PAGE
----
Russia's finance ministry has said that it will provide the funds necessary for the completion of the planned race circuit around the Olympic facilities at Sochi, amid concerns that the venue may not be ready in time to make its debut in 2014.
According to izvestia.ru
, the money – reckoned to be around 8.7bn roubles - will be provided to the Krasnodar territory on the personal guarantee of local governor Alexander Tkachev, and will be used for the construction of both the circuit and other infrastructure essentials in order to bring the site up to F1 standards.
Despite F1 supremo Bernie Ecclestone claiming to have been 'super impressed' in February with what the Russians had achieved and were planning in relation to finishing the project, just a month later, reports were emerging that the group behind the F1 programme had been liquidated after falling into financial troubles.
With another company, Omega, now having taken over the project, and Sochi mayor Anatoly Pakhamov insisting that it cannot be allowed to fail 'with the prestige of Russia at stake', deputy prime minister Dmitry Kozak has stepped in to instruct the loan of funds necessary for its completion.
The federal budget was originally contracted for 90 per cent of the build cost, but that amount was subsequently fixed at 5.5bn roubles. However, with Sochi's Olympic dreams already running over initial estimates, those figures look set to soar. The Hermann Tilke-designed circuit utilises roads being built to service the various sporting facilities in place for next year's Winter Olympics, but will require upgrading in order to stage a round of the world championship.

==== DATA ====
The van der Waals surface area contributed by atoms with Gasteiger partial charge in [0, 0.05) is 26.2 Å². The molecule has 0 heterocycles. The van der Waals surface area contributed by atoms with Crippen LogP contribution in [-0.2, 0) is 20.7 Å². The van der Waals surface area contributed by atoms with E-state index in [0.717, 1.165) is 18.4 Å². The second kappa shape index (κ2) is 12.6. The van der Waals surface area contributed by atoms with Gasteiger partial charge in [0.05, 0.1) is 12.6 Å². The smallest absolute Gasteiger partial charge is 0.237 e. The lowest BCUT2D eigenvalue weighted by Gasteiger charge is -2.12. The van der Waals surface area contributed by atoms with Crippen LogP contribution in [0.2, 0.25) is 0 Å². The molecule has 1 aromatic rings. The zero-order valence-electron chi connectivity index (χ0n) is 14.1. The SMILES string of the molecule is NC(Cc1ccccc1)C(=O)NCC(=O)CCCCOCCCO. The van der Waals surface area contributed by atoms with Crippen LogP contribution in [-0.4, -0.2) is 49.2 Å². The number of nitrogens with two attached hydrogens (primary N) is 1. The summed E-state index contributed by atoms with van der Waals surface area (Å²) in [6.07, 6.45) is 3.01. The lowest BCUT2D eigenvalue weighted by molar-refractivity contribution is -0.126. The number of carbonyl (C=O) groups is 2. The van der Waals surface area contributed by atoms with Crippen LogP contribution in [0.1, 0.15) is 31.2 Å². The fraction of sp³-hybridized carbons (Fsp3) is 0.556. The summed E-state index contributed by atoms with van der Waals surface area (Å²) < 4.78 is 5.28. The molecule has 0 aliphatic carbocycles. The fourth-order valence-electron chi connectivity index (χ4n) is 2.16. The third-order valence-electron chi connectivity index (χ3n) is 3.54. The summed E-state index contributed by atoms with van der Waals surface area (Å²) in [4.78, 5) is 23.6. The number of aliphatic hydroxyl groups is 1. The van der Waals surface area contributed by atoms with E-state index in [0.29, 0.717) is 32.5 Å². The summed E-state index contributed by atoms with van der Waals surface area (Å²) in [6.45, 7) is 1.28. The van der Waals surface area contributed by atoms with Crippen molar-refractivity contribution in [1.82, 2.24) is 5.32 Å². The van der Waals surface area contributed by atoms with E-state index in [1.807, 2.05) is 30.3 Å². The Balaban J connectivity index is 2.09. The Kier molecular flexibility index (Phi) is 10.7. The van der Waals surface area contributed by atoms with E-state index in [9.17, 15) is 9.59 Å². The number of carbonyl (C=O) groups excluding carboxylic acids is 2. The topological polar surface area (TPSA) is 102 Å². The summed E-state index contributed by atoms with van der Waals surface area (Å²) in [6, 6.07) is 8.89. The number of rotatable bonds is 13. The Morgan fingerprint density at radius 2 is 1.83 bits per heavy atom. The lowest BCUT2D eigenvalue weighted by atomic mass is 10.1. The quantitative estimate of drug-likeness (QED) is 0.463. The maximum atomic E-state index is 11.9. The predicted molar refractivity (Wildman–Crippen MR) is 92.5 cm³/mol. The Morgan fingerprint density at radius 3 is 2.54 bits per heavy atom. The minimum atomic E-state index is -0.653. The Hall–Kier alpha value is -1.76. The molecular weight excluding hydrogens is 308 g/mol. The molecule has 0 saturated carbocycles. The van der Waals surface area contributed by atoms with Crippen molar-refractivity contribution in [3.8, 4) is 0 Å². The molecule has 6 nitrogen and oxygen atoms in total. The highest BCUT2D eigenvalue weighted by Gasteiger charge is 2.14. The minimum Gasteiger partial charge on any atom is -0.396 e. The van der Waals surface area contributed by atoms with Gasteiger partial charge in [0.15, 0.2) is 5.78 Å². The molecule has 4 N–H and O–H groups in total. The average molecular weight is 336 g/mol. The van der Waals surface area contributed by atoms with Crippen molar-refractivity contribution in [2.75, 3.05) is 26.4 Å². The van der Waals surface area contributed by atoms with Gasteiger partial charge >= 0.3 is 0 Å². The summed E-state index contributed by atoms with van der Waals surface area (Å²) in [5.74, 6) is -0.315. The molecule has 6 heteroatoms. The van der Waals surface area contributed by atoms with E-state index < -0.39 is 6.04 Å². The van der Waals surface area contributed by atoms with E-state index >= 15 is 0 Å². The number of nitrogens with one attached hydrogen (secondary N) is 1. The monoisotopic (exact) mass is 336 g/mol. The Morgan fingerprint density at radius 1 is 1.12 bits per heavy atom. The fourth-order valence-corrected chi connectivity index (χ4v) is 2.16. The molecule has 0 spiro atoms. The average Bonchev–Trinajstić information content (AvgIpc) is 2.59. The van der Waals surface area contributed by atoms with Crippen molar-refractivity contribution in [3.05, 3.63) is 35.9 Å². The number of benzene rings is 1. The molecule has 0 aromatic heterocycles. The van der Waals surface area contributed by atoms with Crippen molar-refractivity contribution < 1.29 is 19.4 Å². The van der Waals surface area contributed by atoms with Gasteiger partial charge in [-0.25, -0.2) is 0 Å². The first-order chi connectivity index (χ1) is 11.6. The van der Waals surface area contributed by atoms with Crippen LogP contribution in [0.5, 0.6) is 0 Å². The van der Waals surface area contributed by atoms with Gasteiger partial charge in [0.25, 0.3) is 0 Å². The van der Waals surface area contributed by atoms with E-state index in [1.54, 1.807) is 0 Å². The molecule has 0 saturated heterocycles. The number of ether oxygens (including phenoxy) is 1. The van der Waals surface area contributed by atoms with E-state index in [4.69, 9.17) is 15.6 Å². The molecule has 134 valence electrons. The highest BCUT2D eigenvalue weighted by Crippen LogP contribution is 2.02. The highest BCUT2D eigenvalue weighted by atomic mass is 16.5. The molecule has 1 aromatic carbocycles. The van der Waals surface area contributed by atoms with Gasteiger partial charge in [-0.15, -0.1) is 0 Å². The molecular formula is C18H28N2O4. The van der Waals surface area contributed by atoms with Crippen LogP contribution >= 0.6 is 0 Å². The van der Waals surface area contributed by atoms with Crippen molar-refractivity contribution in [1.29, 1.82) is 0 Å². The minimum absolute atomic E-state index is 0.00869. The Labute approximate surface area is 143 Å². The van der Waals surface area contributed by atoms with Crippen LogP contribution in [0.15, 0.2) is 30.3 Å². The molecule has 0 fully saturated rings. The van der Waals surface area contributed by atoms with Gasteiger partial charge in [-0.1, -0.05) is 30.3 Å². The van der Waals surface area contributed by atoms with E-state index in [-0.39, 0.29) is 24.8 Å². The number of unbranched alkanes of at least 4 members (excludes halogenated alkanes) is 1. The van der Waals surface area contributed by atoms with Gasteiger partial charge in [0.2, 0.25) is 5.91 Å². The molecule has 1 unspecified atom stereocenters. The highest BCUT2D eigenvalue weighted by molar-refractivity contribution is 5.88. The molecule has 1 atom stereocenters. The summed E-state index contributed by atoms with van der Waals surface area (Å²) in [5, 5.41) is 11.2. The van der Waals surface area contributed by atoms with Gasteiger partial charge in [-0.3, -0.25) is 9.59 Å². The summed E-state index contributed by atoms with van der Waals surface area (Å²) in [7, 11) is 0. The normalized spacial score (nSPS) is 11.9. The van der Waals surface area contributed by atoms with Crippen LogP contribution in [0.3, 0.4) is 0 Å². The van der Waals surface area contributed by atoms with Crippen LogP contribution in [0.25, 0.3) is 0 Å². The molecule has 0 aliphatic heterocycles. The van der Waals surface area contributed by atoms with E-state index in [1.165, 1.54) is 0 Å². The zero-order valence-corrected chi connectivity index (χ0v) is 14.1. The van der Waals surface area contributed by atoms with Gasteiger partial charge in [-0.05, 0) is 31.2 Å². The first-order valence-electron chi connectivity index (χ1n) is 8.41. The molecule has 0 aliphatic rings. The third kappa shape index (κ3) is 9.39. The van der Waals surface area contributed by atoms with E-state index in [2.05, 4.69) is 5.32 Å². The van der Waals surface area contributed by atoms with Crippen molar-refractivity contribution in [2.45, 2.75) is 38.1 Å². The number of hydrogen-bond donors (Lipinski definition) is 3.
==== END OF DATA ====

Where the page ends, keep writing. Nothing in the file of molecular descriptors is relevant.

Even though the funds for completion of the project have now been secured, however, race organisers face another headache as timescales for the work currently exceed the deadlines required for inclusion on next year's F1 schedule.
The construction schedule should have the facility ready by November 2014 but, even with the race likely set to be slotted in towards the end of the season, that would mean that the necessary pre-event inspection, due 90 days before the grand prix, and necessary national and/or international dress rehearsals required to get everything working as it should, are unlikely to be met. Official applications for inclusion on the 2014 calendar need to be lodged with the Russian national motorsport federation no later than August this year, before being passed on to the FIA.